Chiapas and NAFTA
The state of Chiapas in Mexico has an unequal distribution of wealth, a situation evident in most core-peripheral spatial relationships. Located in the rural highlands of Mexico and inhabited by a minority group that holds to the Mayan language and traditions, Chiapas has few economic opportunities for its people. Wealthy landowners and the ruling elite who have long held power have routinely taken advantage of peasant farmers. The aristocracy uses the best land and pays low wages to local workers. Medical care, education, and government assistance have been slow in coming to this region and its people.
In the past few decades, various Amerindian groups have organized in the rural areas of Mexico in an attempt to counter the power of the political elite. In Chiapas a group calling itself the Zapatista National Liberation Army (ZNLA) organized to coordinate an offensive against the Mexican government in various towns in the region. The ZNLA was organized to coincide with the implementation of NAFTA among the United States, Canada, and Mexico in January of 1994. As each country claimed benefits from this agreement, the peripheral region of Chiapas sought to receive their share of those benefits. The Mexican military was quick to react to the ZNLA offensive and rapidly drove them out of the towns they had occupied. The publicity and the international press coverage assisted the ZNLA in getting their message out to the rest of the world.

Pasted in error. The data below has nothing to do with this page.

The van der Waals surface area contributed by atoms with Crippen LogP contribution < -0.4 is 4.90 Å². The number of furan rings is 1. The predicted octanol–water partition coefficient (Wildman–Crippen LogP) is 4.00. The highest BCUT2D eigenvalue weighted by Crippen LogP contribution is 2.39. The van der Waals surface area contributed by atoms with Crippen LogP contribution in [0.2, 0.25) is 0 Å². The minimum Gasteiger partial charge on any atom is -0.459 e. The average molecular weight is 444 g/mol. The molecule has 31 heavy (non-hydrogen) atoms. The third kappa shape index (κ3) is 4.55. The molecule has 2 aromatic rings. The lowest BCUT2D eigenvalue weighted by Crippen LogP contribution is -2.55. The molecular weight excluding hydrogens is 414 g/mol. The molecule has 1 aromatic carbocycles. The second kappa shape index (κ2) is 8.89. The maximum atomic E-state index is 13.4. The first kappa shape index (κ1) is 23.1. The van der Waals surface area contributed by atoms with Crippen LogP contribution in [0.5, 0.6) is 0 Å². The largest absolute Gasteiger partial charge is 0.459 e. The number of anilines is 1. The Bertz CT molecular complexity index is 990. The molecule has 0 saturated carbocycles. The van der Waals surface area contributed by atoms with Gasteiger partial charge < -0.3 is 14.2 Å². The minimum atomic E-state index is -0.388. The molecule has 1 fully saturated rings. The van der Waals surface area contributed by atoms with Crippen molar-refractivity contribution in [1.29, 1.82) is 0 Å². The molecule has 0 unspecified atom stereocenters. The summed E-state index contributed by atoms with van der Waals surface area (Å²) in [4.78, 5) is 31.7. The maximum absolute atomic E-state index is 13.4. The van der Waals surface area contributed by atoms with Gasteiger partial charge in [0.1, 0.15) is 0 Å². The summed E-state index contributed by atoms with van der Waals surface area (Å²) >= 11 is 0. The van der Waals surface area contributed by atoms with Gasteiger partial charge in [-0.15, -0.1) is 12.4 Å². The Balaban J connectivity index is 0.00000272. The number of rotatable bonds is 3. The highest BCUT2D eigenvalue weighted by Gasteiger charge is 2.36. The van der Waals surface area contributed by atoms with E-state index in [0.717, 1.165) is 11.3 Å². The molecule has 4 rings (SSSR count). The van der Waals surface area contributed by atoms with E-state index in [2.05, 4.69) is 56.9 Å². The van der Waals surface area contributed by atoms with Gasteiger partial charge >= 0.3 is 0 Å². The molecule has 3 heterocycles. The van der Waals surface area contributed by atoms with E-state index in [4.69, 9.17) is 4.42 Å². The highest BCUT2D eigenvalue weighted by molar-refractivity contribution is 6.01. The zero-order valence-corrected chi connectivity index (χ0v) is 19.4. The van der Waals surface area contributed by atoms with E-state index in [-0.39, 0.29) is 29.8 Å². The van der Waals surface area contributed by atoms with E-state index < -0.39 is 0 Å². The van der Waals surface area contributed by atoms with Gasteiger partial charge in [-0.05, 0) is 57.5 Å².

Since 1994, the ZNLA’s guerilla forces have used their familiarity with the mountains for sanctuary and have faced off against the Mexican military when negotiations with the federal government have broken down. The ZNLA want greater recognition of their rights and their heritage and more autonomy over their region and lands. This devolutionary process resembles that of various European regions desiring similar recognition of rights.
Similar conflicts are ongoing in other rural states of Mexico with majority Amerindian populations. There is a direct relationship between social status and wealth and skin color in most regions of Mexico. The skin tone is directly related to a person’s social status. On the one hand, Aztec and Mayan heritage is celebrated; on the other hand, their identity and darker skin relegates them to a lower socioeconomic status.